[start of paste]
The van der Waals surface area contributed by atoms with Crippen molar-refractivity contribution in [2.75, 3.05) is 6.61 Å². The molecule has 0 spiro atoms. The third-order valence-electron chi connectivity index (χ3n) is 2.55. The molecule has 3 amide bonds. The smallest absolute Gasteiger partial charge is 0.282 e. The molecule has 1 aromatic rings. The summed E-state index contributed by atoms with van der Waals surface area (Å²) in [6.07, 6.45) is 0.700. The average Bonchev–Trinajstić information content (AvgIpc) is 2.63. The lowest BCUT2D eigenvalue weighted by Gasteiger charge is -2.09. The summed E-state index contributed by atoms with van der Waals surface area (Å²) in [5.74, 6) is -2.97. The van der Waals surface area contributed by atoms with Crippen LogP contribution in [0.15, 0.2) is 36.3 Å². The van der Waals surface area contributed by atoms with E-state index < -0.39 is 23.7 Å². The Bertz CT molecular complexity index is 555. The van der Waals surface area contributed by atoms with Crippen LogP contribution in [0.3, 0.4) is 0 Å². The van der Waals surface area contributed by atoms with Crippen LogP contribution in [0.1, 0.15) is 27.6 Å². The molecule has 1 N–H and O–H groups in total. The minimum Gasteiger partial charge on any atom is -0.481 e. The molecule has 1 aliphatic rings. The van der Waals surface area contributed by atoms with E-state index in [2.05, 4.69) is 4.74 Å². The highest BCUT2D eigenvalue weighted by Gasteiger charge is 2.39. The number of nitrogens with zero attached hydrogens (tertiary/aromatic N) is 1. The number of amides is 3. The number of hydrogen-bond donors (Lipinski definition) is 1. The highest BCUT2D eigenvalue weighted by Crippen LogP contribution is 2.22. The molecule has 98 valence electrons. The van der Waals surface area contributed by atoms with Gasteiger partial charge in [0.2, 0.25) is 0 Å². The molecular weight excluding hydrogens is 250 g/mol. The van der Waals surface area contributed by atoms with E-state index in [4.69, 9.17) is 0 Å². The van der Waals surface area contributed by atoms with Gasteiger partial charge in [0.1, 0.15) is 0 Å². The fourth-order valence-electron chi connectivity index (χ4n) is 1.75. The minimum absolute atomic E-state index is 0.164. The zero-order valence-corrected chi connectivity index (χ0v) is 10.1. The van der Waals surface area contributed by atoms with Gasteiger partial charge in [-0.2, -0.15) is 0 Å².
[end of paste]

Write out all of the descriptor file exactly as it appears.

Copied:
The van der Waals surface area contributed by atoms with Crippen molar-refractivity contribution in [2.75, 3.05) is 6.61 Å². The molecule has 0 spiro atoms. The third-order valence-electron chi connectivity index (χ3n) is 2.55. The molecule has 3 amide bonds. The smallest absolute Gasteiger partial charge is 0.282 e. The molecule has 1 aromatic rings. The summed E-state index contributed by atoms with van der Waals surface area (Å²) in [6.07, 6.45) is 0.700. The average Bonchev–Trinajstić information content (AvgIpc) is 2.63. The lowest BCUT2D eigenvalue weighted by Gasteiger charge is -2.09. The summed E-state index contributed by atoms with van der Waals surface area (Å²) in [5.74, 6) is -2.97. The van der Waals surface area contributed by atoms with Crippen LogP contribution in [0.15, 0.2) is 36.3 Å². The van der Waals surface area contributed by atoms with E-state index < -0.39 is 23.7 Å². The Bertz CT molecular complexity index is 555. The van der Waals surface area contributed by atoms with Crippen LogP contribution in [0.3, 0.4) is 0 Å². The van der Waals surface area contributed by atoms with Crippen LogP contribution in [0.1, 0.15) is 27.6 Å². The molecule has 1 N–H and O–H groups in total. The minimum Gasteiger partial charge on any atom is -0.481 e. The molecule has 1 aliphatic rings. The van der Waals surface area contributed by atoms with E-state index in [2.05, 4.69) is 4.74 Å². The highest BCUT2D eigenvalue weighted by Gasteiger charge is 2.39. The number of nitrogens with zero attached hydrogens (tertiary/aromatic N) is 1. The number of amides is 3. The number of hydrogen-bond donors (Lipinski definition) is 1. The highest BCUT2D eigenvalue weighted by Crippen LogP contribution is 2.22. The molecule has 98 valence electrons. The van der Waals surface area contributed by atoms with Gasteiger partial charge in [0.2, 0.25) is 0 Å². The molecular weight excluding hydrogens is 250 g/mol. The van der Waals surface area contributed by atoms with E-state index in [4.69, 9.17) is 0 Å². The van der Waals surface area contributed by atoms with Gasteiger partial charge in [0.1, 0.15) is 0 Å². The fourth-order valence-electron chi connectivity index (χ4n) is 1.75. The minimum absolute atomic E-state index is 0.164. The zero-order valence-corrected chi connectivity index (χ0v) is 10.1. The van der Waals surface area contributed by atoms with Gasteiger partial charge in [-0.2, -0.15) is 0 Å².